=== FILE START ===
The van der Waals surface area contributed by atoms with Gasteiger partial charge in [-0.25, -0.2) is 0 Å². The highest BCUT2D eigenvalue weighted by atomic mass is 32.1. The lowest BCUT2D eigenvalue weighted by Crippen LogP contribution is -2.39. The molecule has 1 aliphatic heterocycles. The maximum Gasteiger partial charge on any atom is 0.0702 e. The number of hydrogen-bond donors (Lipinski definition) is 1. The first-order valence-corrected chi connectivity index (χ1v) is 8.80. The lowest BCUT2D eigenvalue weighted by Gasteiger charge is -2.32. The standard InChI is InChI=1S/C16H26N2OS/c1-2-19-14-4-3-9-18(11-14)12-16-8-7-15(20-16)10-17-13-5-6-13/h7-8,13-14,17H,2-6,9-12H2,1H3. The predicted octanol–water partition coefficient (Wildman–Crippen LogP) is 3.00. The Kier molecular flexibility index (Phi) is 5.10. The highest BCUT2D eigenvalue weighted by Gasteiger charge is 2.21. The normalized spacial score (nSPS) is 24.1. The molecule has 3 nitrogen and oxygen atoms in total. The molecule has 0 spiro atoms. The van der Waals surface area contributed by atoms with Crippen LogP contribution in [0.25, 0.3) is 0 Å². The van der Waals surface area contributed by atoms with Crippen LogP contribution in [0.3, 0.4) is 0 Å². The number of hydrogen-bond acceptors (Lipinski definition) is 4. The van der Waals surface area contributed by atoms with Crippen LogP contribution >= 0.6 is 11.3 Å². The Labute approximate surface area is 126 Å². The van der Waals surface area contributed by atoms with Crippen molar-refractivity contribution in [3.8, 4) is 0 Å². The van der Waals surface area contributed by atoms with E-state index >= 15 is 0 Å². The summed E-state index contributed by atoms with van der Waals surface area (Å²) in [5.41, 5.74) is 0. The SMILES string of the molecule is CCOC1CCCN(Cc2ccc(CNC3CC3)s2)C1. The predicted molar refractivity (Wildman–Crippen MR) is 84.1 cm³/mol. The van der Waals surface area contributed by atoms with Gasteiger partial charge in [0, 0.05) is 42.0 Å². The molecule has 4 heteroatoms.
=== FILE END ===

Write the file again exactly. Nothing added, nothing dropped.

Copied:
The van der Waals surface area contributed by atoms with Gasteiger partial charge in [-0.25, -0.2) is 0 Å². The highest BCUT2D eigenvalue weighted by atomic mass is 32.1. The lowest BCUT2D eigenvalue weighted by Crippen LogP contribution is -2.39. The molecule has 1 aliphatic heterocycles. The maximum Gasteiger partial charge on any atom is 0.0702 e. The number of hydrogen-bond donors (Lipinski definition) is 1. The first-order valence-corrected chi connectivity index (χ1v) is 8.80. The lowest BCUT2D eigenvalue weighted by Gasteiger charge is -2.32. The standard InChI is InChI=1S/C16H26N2OS/c1-2-19-14-4-3-9-18(11-14)12-16-8-7-15(20-16)10-17-13-5-6-13/h7-8,13-14,17H,2-6,9-12H2,1H3. The predicted octanol–water partition coefficient (Wildman–Crippen LogP) is 3.00. The Kier molecular flexibility index (Phi) is 5.10. The highest BCUT2D eigenvalue weighted by Gasteiger charge is 2.21. The normalized spacial score (nSPS) is 24.1. The molecule has 3 nitrogen and oxygen atoms in total. The molecule has 0 spiro atoms. The van der Waals surface area contributed by atoms with Crippen LogP contribution in [0.25, 0.3) is 0 Å². The van der Waals surface area contributed by atoms with Crippen LogP contribution in [0.3, 0.4) is 0 Å². The number of hydrogen-bond acceptors (Lipinski definition) is 4. The van der Waals surface area contributed by atoms with Crippen LogP contribution >= 0.6 is 11.3 Å². The Labute approximate surface area is 126 Å². The van der Waals surface area contributed by atoms with Crippen molar-refractivity contribution in [3.8, 4) is 0 Å². The van der Waals surface area contributed by atoms with E-state index >= 15 is 0 Å². The summed E-state index contributed by atoms with van der Waals surface area (Å²) in [5.41, 5.74) is 0. The SMILES string of the molecule is CCOC1CCCN(Cc2ccc(CNC3CC3)s2)C1. The predicted molar refractivity (Wildman–Crippen MR) is 84.1 cm³/mol. The van der Waals surface area contributed by atoms with Gasteiger partial charge in [0, 0.05) is 42.0 Å². The molecule has 4 heteroatoms.